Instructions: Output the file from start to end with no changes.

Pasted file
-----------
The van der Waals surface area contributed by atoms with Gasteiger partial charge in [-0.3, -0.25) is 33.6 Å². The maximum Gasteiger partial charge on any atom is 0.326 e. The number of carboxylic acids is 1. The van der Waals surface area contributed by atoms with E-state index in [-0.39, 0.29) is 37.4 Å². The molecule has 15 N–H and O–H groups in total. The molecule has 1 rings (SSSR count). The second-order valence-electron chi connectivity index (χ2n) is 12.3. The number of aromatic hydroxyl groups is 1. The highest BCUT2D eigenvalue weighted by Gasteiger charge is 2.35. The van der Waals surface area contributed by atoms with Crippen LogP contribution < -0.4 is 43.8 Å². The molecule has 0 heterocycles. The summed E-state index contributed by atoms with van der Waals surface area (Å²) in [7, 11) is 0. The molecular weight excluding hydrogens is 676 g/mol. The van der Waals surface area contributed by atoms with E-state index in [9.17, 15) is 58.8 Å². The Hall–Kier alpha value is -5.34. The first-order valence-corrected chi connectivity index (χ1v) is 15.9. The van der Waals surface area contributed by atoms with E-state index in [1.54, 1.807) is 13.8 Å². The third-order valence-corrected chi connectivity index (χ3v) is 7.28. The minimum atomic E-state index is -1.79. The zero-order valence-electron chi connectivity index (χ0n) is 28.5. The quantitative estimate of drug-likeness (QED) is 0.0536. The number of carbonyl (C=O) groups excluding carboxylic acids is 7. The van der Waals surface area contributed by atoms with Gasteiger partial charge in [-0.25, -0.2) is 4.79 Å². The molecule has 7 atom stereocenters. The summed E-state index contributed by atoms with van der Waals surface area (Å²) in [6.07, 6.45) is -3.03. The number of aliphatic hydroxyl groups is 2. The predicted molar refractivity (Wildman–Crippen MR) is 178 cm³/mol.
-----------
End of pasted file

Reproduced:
The van der Waals surface area contributed by atoms with Gasteiger partial charge in [-0.3, -0.25) is 33.6 Å². The maximum Gasteiger partial charge on any atom is 0.326 e. The number of carboxylic acids is 1. The van der Waals surface area contributed by atoms with E-state index in [-0.39, 0.29) is 37.4 Å². The molecule has 15 N–H and O–H groups in total. The molecule has 1 rings (SSSR count). The second-order valence-electron chi connectivity index (χ2n) is 12.3. The number of aromatic hydroxyl groups is 1. The highest BCUT2D eigenvalue weighted by Gasteiger charge is 2.35. The van der Waals surface area contributed by atoms with Crippen LogP contribution < -0.4 is 43.8 Å². The molecule has 0 heterocycles. The summed E-state index contributed by atoms with van der Waals surface area (Å²) in [7, 11) is 0. The molecular weight excluding hydrogens is 676 g/mol. The van der Waals surface area contributed by atoms with E-state index in [9.17, 15) is 58.8 Å². The Hall–Kier alpha value is -5.34. The first-order valence-corrected chi connectivity index (χ1v) is 15.9. The van der Waals surface area contributed by atoms with E-state index in [1.54, 1.807) is 13.8 Å². The third-order valence-corrected chi connectivity index (χ3v) is 7.28. The minimum atomic E-state index is -1.79. The zero-order valence-electron chi connectivity index (χ0n) is 28.5. The quantitative estimate of drug-likeness (QED) is 0.0536. The number of carbonyl (C=O) groups excluding carboxylic acids is 7. The van der Waals surface area contributed by atoms with Gasteiger partial charge in [-0.25, -0.2) is 4.79 Å². The molecule has 7 atom stereocenters. The summed E-state index contributed by atoms with van der Waals surface area (Å²) in [6.07, 6.45) is -3.03. The number of aliphatic hydroxyl groups is 2. The predicted molar refractivity (Wildman–Crippen MR) is 178 cm³/mol.